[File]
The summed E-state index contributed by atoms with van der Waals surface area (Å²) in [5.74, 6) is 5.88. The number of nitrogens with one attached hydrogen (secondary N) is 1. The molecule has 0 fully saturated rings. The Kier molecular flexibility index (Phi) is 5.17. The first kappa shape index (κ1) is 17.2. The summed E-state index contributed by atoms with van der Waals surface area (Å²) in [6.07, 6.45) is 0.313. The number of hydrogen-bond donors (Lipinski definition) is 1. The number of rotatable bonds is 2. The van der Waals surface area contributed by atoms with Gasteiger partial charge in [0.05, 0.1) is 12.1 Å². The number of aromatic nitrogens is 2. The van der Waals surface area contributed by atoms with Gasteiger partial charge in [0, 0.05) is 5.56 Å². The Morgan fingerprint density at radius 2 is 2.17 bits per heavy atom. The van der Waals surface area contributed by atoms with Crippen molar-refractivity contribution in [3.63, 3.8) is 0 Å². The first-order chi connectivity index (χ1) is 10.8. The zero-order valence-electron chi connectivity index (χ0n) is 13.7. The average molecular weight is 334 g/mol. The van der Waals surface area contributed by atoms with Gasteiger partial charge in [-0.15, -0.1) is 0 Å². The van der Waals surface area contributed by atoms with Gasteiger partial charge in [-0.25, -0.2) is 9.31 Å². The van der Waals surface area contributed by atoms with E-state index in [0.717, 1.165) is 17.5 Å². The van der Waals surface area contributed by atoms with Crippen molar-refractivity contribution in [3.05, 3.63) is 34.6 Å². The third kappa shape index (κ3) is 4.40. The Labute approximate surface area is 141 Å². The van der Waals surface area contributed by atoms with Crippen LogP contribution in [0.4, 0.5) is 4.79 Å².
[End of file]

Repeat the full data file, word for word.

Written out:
The summed E-state index contributed by atoms with van der Waals surface area (Å²) in [5.74, 6) is 5.88. The number of nitrogens with one attached hydrogen (secondary N) is 1. The molecule has 0 fully saturated rings. The Kier molecular flexibility index (Phi) is 5.17. The first kappa shape index (κ1) is 17.2. The summed E-state index contributed by atoms with van der Waals surface area (Å²) in [6.07, 6.45) is 0.313. The number of hydrogen-bond donors (Lipinski definition) is 1. The number of rotatable bonds is 2. The van der Waals surface area contributed by atoms with Gasteiger partial charge in [0.05, 0.1) is 12.1 Å². The number of aromatic nitrogens is 2. The van der Waals surface area contributed by atoms with Gasteiger partial charge in [0, 0.05) is 5.56 Å². The Morgan fingerprint density at radius 2 is 2.17 bits per heavy atom. The van der Waals surface area contributed by atoms with Crippen molar-refractivity contribution in [3.63, 3.8) is 0 Å². The first-order chi connectivity index (χ1) is 10.8. The zero-order valence-electron chi connectivity index (χ0n) is 13.7. The average molecular weight is 334 g/mol. The van der Waals surface area contributed by atoms with Gasteiger partial charge in [-0.15, -0.1) is 0 Å². The van der Waals surface area contributed by atoms with Gasteiger partial charge in [-0.25, -0.2) is 9.31 Å². The van der Waals surface area contributed by atoms with E-state index in [0.717, 1.165) is 17.5 Å². The van der Waals surface area contributed by atoms with Crippen molar-refractivity contribution in [3.05, 3.63) is 34.6 Å². The third kappa shape index (κ3) is 4.40. The Labute approximate surface area is 141 Å². The van der Waals surface area contributed by atoms with Crippen LogP contribution in [0.4, 0.5) is 4.79 Å².